It's not easy for air traffic controllers with a Republican in the White House. First, it was Ronald W. Reagan firing 11,000
of them in 1981 for striking to try to better their onerous working conditions. Now, it's George W. Bush making the conditions
The controllers aren't the only ones involved. Millions of airline passengers and employees and many fliers who pilot
their own aircraft face serious threats to their safety because of what's being done by the controllers' bosses -- Bush appointees
who run the Federal Aviation Administration.
FAA policies have kept many air traffic control towers badly understaffed, subjecting the clearly demoralized men and
women who operate them to long, fatiguing work shifts with little time to rest. Listen, for instance, to what one veteran
controller says of the work schedules (anonymously, for fear of employer retaliation):
"Hundreds, if not thousands of air traffic controllers work a day shift -- typically from 6 a.m. to 2 p.m. -- then
report back to work that night, eight or nine hours later... On a good evening, I get four hours sleep. A typical evening
I get 2 1/2. That's right,
2 1/2 hours of sleep for an already sleep-deprived mind and body that has been going all week. Then it's in the shower,
a snack, pack up and drive back to work to separate airplanes from the ground and from each other."
Under such circumstances, the potential for serious accidents is obvious. Consider the crash of a Conair jet on takeoff
from the Lexington, Ky., airport last August that killed all 49 passengers and crew members. Only one controller was on duty,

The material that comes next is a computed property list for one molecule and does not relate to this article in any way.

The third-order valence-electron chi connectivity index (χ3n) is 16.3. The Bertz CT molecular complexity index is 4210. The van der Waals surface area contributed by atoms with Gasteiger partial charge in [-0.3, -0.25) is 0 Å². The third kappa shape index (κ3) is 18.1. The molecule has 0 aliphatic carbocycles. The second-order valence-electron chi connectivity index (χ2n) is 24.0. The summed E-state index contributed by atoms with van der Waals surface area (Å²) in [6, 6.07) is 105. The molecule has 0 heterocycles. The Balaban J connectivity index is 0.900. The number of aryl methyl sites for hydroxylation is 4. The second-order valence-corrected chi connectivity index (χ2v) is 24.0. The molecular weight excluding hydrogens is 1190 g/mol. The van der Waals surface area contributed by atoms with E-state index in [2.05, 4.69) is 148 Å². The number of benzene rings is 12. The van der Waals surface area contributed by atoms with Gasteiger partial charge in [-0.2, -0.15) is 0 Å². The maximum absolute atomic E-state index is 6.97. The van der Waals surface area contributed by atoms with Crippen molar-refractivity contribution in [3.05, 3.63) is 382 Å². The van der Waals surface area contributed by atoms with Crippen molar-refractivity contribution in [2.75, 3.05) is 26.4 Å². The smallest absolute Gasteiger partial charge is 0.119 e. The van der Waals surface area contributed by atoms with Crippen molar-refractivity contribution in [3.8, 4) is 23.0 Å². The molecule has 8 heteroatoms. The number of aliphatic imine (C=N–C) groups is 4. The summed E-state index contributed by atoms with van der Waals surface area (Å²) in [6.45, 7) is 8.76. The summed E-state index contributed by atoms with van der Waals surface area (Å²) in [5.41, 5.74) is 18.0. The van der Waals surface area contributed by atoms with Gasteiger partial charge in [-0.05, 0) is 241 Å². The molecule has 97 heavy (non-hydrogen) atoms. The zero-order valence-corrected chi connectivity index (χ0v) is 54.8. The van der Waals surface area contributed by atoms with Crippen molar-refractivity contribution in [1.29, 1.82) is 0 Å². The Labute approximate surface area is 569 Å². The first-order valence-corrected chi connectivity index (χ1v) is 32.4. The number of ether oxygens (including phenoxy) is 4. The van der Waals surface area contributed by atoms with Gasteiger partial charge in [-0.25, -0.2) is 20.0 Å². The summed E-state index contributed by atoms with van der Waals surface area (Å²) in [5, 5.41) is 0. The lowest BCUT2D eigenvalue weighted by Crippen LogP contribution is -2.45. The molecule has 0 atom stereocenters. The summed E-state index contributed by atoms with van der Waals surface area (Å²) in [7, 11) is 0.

although staffing requirements called for two, and the lone controller had had only nine hours between shifts - and only two
The controllers have tried through their union to improve the situation. But the FAA, as unabashedly anti-labor as all
other federal agencies under Bush, rejected union demands for improvements during negotiations for a new contract last year.
The agency then unilaterally imposed new work rules that made the situation even worse.
Previously, controllers were guaranteed rest breaks after every two hours of their eye-straining high-anxiety work of
following aircraft paths across radar screens. But no more. And they can now be forced to work overtime, however fatigued
or stressed they may be. Nor are controllers any longer guaranteed two consecutive weeks of vacation.
Newly-hired controllers will be paid 30 percent less than those now on the job, creating a two-tier system that's bound
to cause friction among the controllers and give the FAA a great incentive to force veteran controllers out in favor of cheaper
newcomers. And whether they be long-time or recently-hired employees, the FAA is aiming to increase their workloads by an
average of 10 percent each over the next few years.
That's not all, either. The agency imposed a dress code on controllers. No jeans, no T-shirts, no sneakers or sandals.
The FAA said it wanted to make certain that controllers' attire would not "erode public confidence" in them, although
most work in windowless rooms, unseen by the public.
Not surprisingly, the controllers' morale appears to be near rock-bottom. Recent FAA surveys indicate that two-thirds
of them are unhappy with how the agency is managed. What's more, they've filed more than 280.000 formal grievances charging
the FAA with violating their union rights.
The number of controllers, about 15,000 when President Bush took office, has been steadily declining at the same time
that air traffic has been steadily increasing. In the past three years alone, the controllers' ranks have shrunk by 1,100.
The union says that has caused "massive fatigue" among the remaining controllers who've had to take on extra workloads,
including 10-hour shifts and six-day work weeks. Some control towers have had to be shut down for hours at a time for lack
Nearly 70 percent of the current controllers are expected to retire over the next decade, and an undetermined but significant
number expected to resign because of the working conditions imposed by George Bush's FAA - conditions that threaten the safety
But give Bush his due. He's actually managed to outdo Ronald Reagan, long proclaimed the greatest of all union-busters.
Copyright (c) 2007 Dick Meister